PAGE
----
Carbon analysis – methods and applications

Carbon analysis (also called CO2 analysis or carbonate analysis) is used to determine the total carbon content or the content of different carbon fractions in a variety of sample materials.

It is carried out on coal, coke, petrol, secondary fuels, lime stone, stones, ores, ashes, plants and soils to measure concentrations of total carbon (TC), total organic carbon (TOC) or total inorganic carbon (TIC).

Carbon analysis with combustion analyzers is a standardized method consisting of the following steps: weighing the sample, adding accelerators if required, combustion of the sample in an oxygen stream and measurement of the combustion gases, usually with infrared cells.

Carbon analysis is a routine process used in production control, incoming/outgoing goods inspection, industrial R&D and scientific research at universities. There are various other methods to measure carbon concentrations.


Carbon analysis methods

Other methods to determine the carbon content, besides carbon analysis with combustion analyzers, are coulometry, gravimetry, ICP, spark spectroscopy. Each method has its particular strengths and weaknesses, but all of them, including combustion analysis, have a detection limit for carbon of approximately 0.5 to 1 ppm. Lower detection limits of carbon can only be achieved with mass spectroscopy and adequately trained staff.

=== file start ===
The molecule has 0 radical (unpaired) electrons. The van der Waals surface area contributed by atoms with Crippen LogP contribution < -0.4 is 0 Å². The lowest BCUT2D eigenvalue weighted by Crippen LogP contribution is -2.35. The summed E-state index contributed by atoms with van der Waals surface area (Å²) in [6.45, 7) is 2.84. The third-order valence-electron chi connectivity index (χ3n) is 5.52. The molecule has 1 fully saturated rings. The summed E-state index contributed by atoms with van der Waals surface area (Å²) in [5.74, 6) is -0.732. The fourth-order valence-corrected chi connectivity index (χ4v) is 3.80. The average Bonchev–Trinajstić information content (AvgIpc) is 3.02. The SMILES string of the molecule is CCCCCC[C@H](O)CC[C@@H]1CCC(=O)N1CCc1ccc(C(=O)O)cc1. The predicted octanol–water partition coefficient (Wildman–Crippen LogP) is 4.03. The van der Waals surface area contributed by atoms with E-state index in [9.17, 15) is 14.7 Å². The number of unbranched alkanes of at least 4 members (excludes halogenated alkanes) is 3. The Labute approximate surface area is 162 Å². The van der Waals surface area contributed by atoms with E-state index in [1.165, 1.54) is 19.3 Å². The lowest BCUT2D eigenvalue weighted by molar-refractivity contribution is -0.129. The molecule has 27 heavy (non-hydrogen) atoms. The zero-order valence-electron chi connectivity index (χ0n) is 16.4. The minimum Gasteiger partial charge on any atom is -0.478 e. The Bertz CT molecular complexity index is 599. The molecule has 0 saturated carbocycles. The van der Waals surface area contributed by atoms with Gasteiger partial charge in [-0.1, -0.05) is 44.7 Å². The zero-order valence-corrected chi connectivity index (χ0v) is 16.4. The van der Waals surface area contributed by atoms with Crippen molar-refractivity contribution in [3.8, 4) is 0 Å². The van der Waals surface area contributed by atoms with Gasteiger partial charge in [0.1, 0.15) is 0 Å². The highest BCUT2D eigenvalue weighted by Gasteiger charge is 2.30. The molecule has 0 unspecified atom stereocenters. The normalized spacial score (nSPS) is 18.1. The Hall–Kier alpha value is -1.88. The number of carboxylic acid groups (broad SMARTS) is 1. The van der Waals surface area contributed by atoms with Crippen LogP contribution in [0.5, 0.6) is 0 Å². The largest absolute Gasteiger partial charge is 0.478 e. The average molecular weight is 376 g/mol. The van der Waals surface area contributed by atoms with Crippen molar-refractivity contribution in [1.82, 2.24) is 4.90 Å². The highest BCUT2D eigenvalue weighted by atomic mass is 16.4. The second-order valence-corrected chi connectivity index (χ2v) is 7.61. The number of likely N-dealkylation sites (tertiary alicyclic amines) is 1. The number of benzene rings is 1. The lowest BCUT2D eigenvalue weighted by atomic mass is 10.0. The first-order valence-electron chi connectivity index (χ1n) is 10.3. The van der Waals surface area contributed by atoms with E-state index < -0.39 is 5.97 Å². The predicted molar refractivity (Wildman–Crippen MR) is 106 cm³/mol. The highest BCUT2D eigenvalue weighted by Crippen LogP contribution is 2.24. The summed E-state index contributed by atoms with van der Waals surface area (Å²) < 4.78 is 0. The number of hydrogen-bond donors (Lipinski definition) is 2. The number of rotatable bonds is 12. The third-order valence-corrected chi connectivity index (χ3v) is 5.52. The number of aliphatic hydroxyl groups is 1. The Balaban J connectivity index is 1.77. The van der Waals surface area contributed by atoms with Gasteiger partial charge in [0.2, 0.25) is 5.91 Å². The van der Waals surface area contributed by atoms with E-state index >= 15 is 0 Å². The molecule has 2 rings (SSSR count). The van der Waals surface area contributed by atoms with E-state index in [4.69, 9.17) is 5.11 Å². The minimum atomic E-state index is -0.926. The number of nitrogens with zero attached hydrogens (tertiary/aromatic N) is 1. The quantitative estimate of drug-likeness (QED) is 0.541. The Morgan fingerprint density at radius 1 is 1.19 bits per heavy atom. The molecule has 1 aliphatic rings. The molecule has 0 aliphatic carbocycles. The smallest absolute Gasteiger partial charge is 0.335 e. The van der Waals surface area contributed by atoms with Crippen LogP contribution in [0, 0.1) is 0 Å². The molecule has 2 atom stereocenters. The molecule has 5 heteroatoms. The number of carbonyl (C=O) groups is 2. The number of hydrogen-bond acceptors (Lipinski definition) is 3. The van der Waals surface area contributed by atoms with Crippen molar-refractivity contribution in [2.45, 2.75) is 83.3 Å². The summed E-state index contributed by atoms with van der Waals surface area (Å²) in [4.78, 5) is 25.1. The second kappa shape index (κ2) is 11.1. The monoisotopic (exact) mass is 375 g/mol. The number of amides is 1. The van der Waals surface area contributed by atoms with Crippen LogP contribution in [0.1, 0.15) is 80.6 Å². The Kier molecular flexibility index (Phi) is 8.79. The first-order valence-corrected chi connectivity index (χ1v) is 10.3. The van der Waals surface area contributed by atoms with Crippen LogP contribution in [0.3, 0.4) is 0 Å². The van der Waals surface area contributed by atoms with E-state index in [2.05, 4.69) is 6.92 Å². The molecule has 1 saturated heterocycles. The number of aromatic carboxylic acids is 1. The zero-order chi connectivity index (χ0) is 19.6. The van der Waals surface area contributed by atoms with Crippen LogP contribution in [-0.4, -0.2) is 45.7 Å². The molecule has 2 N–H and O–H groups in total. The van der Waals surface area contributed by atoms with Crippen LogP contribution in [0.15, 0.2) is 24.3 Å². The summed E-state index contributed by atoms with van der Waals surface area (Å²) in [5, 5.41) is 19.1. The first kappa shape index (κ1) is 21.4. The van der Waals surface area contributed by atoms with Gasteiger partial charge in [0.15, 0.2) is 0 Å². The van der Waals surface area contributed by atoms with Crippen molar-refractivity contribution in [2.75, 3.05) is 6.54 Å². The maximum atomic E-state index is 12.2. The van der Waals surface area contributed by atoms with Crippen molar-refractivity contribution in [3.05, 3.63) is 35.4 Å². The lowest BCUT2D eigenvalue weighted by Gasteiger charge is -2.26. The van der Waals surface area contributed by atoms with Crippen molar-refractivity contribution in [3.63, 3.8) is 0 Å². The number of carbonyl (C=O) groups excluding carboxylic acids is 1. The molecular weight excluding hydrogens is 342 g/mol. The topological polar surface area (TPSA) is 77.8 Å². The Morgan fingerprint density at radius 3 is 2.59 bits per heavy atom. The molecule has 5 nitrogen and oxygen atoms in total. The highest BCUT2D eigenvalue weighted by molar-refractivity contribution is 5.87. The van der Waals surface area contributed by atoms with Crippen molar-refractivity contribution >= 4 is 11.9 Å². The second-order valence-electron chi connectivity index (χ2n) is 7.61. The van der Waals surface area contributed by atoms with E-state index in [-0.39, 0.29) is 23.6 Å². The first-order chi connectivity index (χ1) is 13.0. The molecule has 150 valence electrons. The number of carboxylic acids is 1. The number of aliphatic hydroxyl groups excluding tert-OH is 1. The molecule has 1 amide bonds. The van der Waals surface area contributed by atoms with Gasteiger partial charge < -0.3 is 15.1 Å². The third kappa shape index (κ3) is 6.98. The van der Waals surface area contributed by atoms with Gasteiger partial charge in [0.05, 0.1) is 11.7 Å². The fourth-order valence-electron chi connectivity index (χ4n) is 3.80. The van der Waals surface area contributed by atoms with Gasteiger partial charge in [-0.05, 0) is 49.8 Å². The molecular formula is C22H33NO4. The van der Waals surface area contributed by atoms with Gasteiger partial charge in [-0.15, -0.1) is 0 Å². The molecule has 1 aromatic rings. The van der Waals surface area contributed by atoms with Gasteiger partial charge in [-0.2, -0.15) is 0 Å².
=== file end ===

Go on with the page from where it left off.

When applied correctly, combustion analysis provides the carbon content over a wide measurement range (from 1 ppm to 100%) easily, quickly and safely without requiring specially trained personnel. Combustion analysis complies with a variety of national and international standards such as DIN, ISO, ASTM.

Fractional carbon and water analysis

Beside the analysis of the total carbon content, it is also possible to determine single fractions of carbon. By changing the combustion temperature in a multiphase analyzer during the measurement process, it is possible to detect different carbon and water fractions. The latter result from the moisture of the sample and from the oxidization of organic C-H compounds. The various carbon (TOC, TIC, TC) and water (moisture, chemically combined water) fractions are detected at different combustion temperatures.

Another way of determining the carbon fractions – which is also described in the relevant standards – is the use of acid. The sample is mixed with acid and then either the carbon dioxide from the carbonate is measured (TIC) or the remaining organically bound carbon (TOC). Combustion analyzers are also suitable for this differential measurement.